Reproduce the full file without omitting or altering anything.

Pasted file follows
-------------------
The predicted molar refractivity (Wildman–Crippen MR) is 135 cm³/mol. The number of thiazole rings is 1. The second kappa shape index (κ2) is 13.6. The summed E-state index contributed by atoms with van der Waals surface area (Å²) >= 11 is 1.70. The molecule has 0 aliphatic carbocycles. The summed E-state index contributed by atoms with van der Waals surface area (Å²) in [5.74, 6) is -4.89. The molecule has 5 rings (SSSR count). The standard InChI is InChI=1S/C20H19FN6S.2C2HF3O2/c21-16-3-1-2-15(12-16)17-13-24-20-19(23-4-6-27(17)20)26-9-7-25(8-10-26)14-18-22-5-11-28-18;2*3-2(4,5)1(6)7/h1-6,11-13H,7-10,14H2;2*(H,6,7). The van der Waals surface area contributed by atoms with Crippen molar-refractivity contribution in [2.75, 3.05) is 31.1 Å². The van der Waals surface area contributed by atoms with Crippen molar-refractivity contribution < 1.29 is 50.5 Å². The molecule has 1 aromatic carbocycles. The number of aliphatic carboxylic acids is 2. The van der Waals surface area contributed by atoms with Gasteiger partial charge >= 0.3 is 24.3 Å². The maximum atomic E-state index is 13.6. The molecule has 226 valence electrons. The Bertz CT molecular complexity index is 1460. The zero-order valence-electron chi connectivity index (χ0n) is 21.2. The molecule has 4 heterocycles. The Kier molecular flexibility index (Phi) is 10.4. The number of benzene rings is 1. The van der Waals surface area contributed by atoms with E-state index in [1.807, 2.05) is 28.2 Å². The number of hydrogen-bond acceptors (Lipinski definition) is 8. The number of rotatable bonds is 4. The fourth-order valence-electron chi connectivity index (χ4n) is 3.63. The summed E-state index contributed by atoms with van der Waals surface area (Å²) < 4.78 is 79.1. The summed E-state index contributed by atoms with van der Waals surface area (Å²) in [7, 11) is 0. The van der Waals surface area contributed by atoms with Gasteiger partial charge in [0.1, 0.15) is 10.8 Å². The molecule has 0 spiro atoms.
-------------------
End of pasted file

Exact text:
The predicted molar refractivity (Wildman–Crippen MR) is 135 cm³/mol. The number of thiazole rings is 1. The second kappa shape index (κ2) is 13.6. The summed E-state index contributed by atoms with van der Waals surface area (Å²) >= 11 is 1.70. The molecule has 0 aliphatic carbocycles. The summed E-state index contributed by atoms with van der Waals surface area (Å²) in [5.74, 6) is -4.89. The molecule has 5 rings (SSSR count). The standard InChI is InChI=1S/C20H19FN6S.2C2HF3O2/c21-16-3-1-2-15(12-16)17-13-24-20-19(23-4-6-27(17)20)26-9-7-25(8-10-26)14-18-22-5-11-28-18;2*3-2(4,5)1(6)7/h1-6,11-13H,7-10,14H2;2*(H,6,7). The van der Waals surface area contributed by atoms with Crippen molar-refractivity contribution in [2.75, 3.05) is 31.1 Å². The van der Waals surface area contributed by atoms with Crippen molar-refractivity contribution < 1.29 is 50.5 Å². The molecule has 1 aromatic carbocycles. The number of aliphatic carboxylic acids is 2. The van der Waals surface area contributed by atoms with Gasteiger partial charge >= 0.3 is 24.3 Å². The maximum atomic E-state index is 13.6. The molecule has 226 valence electrons. The Bertz CT molecular complexity index is 1460. The zero-order valence-electron chi connectivity index (χ0n) is 21.2. The molecule has 4 heterocycles. The Kier molecular flexibility index (Phi) is 10.4. The number of benzene rings is 1. The van der Waals surface area contributed by atoms with E-state index in [1.807, 2.05) is 28.2 Å². The number of hydrogen-bond acceptors (Lipinski definition) is 8. The number of rotatable bonds is 4. The fourth-order valence-electron chi connectivity index (χ4n) is 3.63. The summed E-state index contributed by atoms with van der Waals surface area (Å²) < 4.78 is 79.1. The summed E-state index contributed by atoms with van der Waals surface area (Å²) in [7, 11) is 0. The van der Waals surface area contributed by atoms with Gasteiger partial charge in [0.1, 0.15) is 10.8 Å². The molecule has 0 spiro atoms.